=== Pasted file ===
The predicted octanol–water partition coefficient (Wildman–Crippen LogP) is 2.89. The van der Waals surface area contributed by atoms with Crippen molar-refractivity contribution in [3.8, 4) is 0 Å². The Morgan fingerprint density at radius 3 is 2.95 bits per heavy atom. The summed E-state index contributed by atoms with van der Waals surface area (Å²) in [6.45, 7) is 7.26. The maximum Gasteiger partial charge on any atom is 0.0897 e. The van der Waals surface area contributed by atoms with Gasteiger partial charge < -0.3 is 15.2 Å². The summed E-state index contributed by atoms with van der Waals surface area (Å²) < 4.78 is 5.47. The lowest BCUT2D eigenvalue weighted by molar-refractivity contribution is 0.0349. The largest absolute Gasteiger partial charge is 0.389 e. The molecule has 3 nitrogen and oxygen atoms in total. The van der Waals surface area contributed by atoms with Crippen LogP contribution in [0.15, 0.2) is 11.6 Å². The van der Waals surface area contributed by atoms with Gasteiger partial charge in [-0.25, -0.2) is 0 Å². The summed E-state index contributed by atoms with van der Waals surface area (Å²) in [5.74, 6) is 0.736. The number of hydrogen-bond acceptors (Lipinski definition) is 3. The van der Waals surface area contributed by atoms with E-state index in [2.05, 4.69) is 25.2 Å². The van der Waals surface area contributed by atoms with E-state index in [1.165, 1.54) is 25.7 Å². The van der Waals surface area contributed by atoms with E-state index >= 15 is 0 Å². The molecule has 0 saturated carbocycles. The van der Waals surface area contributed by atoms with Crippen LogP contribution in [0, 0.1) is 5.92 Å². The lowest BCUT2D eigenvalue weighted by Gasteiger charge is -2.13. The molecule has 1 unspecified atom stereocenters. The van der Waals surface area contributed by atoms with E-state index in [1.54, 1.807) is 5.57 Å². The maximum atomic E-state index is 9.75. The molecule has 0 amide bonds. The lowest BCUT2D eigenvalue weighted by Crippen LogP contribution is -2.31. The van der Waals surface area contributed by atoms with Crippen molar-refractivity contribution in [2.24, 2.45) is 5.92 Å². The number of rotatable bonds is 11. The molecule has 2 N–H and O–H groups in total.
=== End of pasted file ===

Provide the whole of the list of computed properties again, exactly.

The predicted octanol–water partition coefficient (Wildman–Crippen LogP) is 2.89. The van der Waals surface area contributed by atoms with Crippen molar-refractivity contribution in [3.8, 4) is 0 Å². The Morgan fingerprint density at radius 3 is 2.95 bits per heavy atom. The summed E-state index contributed by atoms with van der Waals surface area (Å²) in [6.45, 7) is 7.26. The maximum Gasteiger partial charge on any atom is 0.0897 e. The van der Waals surface area contributed by atoms with Gasteiger partial charge < -0.3 is 15.2 Å². The summed E-state index contributed by atoms with van der Waals surface area (Å²) < 4.78 is 5.47. The lowest BCUT2D eigenvalue weighted by molar-refractivity contribution is 0.0349. The largest absolute Gasteiger partial charge is 0.389 e. The molecule has 3 nitrogen and oxygen atoms in total. The van der Waals surface area contributed by atoms with Crippen LogP contribution in [0.15, 0.2) is 11.6 Å². The van der Waals surface area contributed by atoms with Gasteiger partial charge in [-0.25, -0.2) is 0 Å². The summed E-state index contributed by atoms with van der Waals surface area (Å²) in [5.74, 6) is 0.736. The number of hydrogen-bond acceptors (Lipinski definition) is 3. The van der Waals surface area contributed by atoms with E-state index in [2.05, 4.69) is 25.2 Å². The van der Waals surface area contributed by atoms with E-state index in [1.165, 1.54) is 25.7 Å². The van der Waals surface area contributed by atoms with E-state index >= 15 is 0 Å². The molecule has 0 saturated carbocycles. The van der Waals surface area contributed by atoms with Crippen LogP contribution in [0, 0.1) is 5.92 Å². The lowest BCUT2D eigenvalue weighted by Gasteiger charge is -2.13. The molecule has 1 unspecified atom stereocenters. The van der Waals surface area contributed by atoms with E-state index in [1.54, 1.807) is 5.57 Å². The maximum atomic E-state index is 9.75. The molecule has 0 amide bonds. The lowest BCUT2D eigenvalue weighted by Crippen LogP contribution is -2.31. The van der Waals surface area contributed by atoms with Crippen molar-refractivity contribution in [2.24, 2.45) is 5.92 Å². The number of rotatable bonds is 11. The molecule has 2 N–H and O–H groups in total.